Also make sure that you know what you actually want to accomplish. For example, “I am a European act that wants to find an American booking agent.” Do some research and find out who has been dealing with the kind of music that you do, get hold of them, and invite them. Don't make you goals too broad, make your goals very clear.
If you accept a band for the festival do they get only one showcase or is it possible to get other shows and how would you try to get them?
In most cases acts only get one performance. You can ask for more and sometimes there are opportunities. Some bands perform parties and people do in-stores or try to hook up with radio and television while they're here. Sometimes acts make SXSW part of a world tour and book shows around, before and after the festival and just come through Austin.
How would I go about securing other performance opportunities, such as parties and in-stores etc?
That's the kind of effort people need to put in themselves and find out by asking other people, talking to people that made it work before. Where else would it make sense for me to perform? Where do I find these contacts?
In the vast majority of cases we ask bands that have already had some success in their home territory, which means they have a manager or professionals around them that know how to find those things. Acts that are so early in their career that they are not going to know how to find out about the record stores in Austin, for instance, are probably too underdeveloped to come out here and it make sense for them.
So what should an act have ready in place first in order to properly realise the potential of SXSW?
The perfect situation is when acts have already established themselves in their home territory and in their surrounding territories and now want to establish a presence in the US. If they European, for example, then they have a manager, a European booking agent and a European label, and then say, “We want to find a US label that picks up our catalogue and a US booking agent.’ They target these people beforehand - they set up interviews while they're here, network with people. Ideally they invite them to come to the show and they have more meetings after wards.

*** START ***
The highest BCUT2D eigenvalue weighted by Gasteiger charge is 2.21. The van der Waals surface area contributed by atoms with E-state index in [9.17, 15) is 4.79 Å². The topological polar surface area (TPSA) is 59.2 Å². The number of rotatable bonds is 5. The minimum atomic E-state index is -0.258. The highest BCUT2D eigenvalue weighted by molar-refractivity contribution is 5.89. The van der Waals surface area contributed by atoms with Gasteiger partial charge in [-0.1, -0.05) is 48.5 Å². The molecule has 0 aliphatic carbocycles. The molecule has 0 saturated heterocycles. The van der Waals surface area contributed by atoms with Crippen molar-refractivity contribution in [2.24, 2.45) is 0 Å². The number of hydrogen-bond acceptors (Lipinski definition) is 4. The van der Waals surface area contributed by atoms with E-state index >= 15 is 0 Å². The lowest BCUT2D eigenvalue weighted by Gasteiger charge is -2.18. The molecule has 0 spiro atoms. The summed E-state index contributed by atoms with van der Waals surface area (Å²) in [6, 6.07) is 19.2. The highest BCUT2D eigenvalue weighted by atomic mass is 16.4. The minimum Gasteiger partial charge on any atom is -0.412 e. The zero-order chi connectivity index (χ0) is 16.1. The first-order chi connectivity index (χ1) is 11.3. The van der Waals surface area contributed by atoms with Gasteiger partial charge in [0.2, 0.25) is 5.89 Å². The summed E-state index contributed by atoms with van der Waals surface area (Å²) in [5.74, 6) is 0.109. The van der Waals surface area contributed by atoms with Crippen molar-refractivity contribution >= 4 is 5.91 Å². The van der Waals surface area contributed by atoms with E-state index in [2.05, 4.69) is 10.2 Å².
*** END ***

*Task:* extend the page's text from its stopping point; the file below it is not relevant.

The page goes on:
There are bands playing SXSW such as XX, Neon Indian, Midlake, for instance, that are already widely acclaimed. What have they got to gain from performing at the festival?
Once you establish a certain profile, you need to maintain it. Again, it's always a matter of an overall good strategy. These acts are mainly looking to pick up festival dates so they want festival buyers. They want to maintain and increase their media exposure. And they want to go and see other music, too.
How do you filter the bands that get on, what venue they play, when they play? What are the selection criteria?
The music needs to suit the room. Obviously the venue has to be right for the potential audience. Ordinarily we want to make it stylistically consistent and have the bigger acts towards the end of the evening hoping that they will be drawing people earlier so people can see the rest of the talents.
Would you say there are some prime times and prime venues?
I don't know if there are prime times but I know there are venues that are considered more desirable. For us it's important that it's suitable for the act.
Are the stages divided by the genre? Like there is a blues stage, a classical or pop stage?